“I left a good job in the city
Working for the man every night and day”

These lyrics from Ike and Tina Turner’s 1971 hit Proud Mary are a homage to the blues, an African American musical invention which gave voice to the travels and travails of the African American community, and later evolved into rock ‘n’ roll, and then rock, which still thrives today across the globe.

Strangely, the song was actually written by white rock artist John Fogerty for his band Creedence Clearwater Revival in 1969. Tina Turner’s life, music and legacy is an example of how popular music both reveals, and rebels against, racial politics in the United States.

By the time Ike and Tina released their version, there had already been a cover released by soul singer Solomon Burke, recorded at the iconic Muscle Shoals studio in Alabama. Historian B. Lee Cooper says Bourke’s rendition saw the song evolve from a story of youthful travel aboard a Mississippi stern wheeler called ‘Proud Mary’ to a critique of “slavery and the post-Civil War caste system of black servitude”.

When Turner’s death was announced last week, Fogerty, in his concert in Manchester, paid tribute to her iconic version of his song, saying, “This is the first good song I ever wrote.”

Turner’s death reinvigorates the need for public acknowledgement of the black roots of rock ‘n’ roll, which later became primarily the domain of white men artists, many of whom she was later to face off against in the charts in the 1980s: Van Halen, Bon Jovi, Queen, Guns N’ Roses, U2, Dire Straits.

Turner’s style, stance and energy stood in direct lineage from the African American women of original rock ‘n’ roll like Big Mama Thornton and Sister Rosetta Tharpe, who was known as the “godmother of rock n roll” and appears in Baz Luhrmann’s biopic Elvis played by English musician Yola.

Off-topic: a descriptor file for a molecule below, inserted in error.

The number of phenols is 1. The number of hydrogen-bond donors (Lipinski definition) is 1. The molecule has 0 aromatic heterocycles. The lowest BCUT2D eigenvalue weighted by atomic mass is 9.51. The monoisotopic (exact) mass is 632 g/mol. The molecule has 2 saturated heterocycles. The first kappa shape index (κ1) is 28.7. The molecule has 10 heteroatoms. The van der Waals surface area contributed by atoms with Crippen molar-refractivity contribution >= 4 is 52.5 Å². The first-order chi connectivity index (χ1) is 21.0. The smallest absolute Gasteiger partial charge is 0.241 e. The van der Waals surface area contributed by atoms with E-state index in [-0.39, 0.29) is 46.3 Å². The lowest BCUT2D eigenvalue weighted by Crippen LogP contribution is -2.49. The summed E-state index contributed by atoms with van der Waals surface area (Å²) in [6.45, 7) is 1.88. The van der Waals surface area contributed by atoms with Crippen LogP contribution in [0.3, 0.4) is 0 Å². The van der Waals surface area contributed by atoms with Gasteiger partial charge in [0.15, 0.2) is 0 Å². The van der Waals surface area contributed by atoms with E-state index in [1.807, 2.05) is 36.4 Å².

Her presence and sound carried rock ‘n’ roll into the future, maintaining its connections to, and reflections of, the African American community, including the blues which featured powerful women artists such as “Ma” Rainey and Bessie Smith.

Turner’s influence can be seen today in artists like Lizzo and Beyoncé who inspire the current generation of young women of colour to be comfortable in their skin and proud of their resilience and legacy.

In Aotearoa in the 1980s, I played keyboard in the resident band at the Mandalay Ballroom in Newmarket, Auckland. We often included a Yandall Sisters floorshow where the three Samoan New Zealand sisters always included a vivacious Tina medley. I could also hear Turner’s influence and inspiration in the strident virtuosity of Cook Island New Zealand diva Annie Crummer. Turner successfully toured Aotearoa New Zealand four times.

After Turner’s death, New Zealand soul diva of Fijian and Samoan descent, Lavina Williams, posted to her Instagram that Turner taught her so much as a woman and artist because she grew up with similar struggles and pain, and was an inspirational “beacon of hope” for her.

Not all agreed. Prominent African American feminist theorist, bell hooks, was not happy with Turner’s sexualised image, originally designed by her ex-husband, and maintained by Turner throughout her career.

hooks argues that Turner’s wild sexual personae echoes and reifies imagery of Black women as licentious and savage, hearkening back to Sarah Baartman, the Khoikhoi African woman who was exhibited as a freak show attraction in Europe (the Hottentot Venus) in the early 1800s.

At times, Turner’s songs alluded to this. As hooks points out, What’s Love Got to do With It sadly decries and explores the commercialisation and transactionalism of modern love. In Private Dancer, Turner sings about being a “dancer for money”, where “any old music will do”.

Yet that same song seems to prophesy her own ending, where, as a converted Buddhist in a long-term happy marriage, her story seems to have ended in joy: receiving the accolades, admiration, and the place in music history that she very much deserves.

“I want to make a million dollars
I want to live out by the sea
Have a husband and some children
Yeah, I guess I want a family”

Dr Kirsten Zemke is an ethnomusicologist with the School of Social Sciences, Faculty of Arts, University of Auckland.

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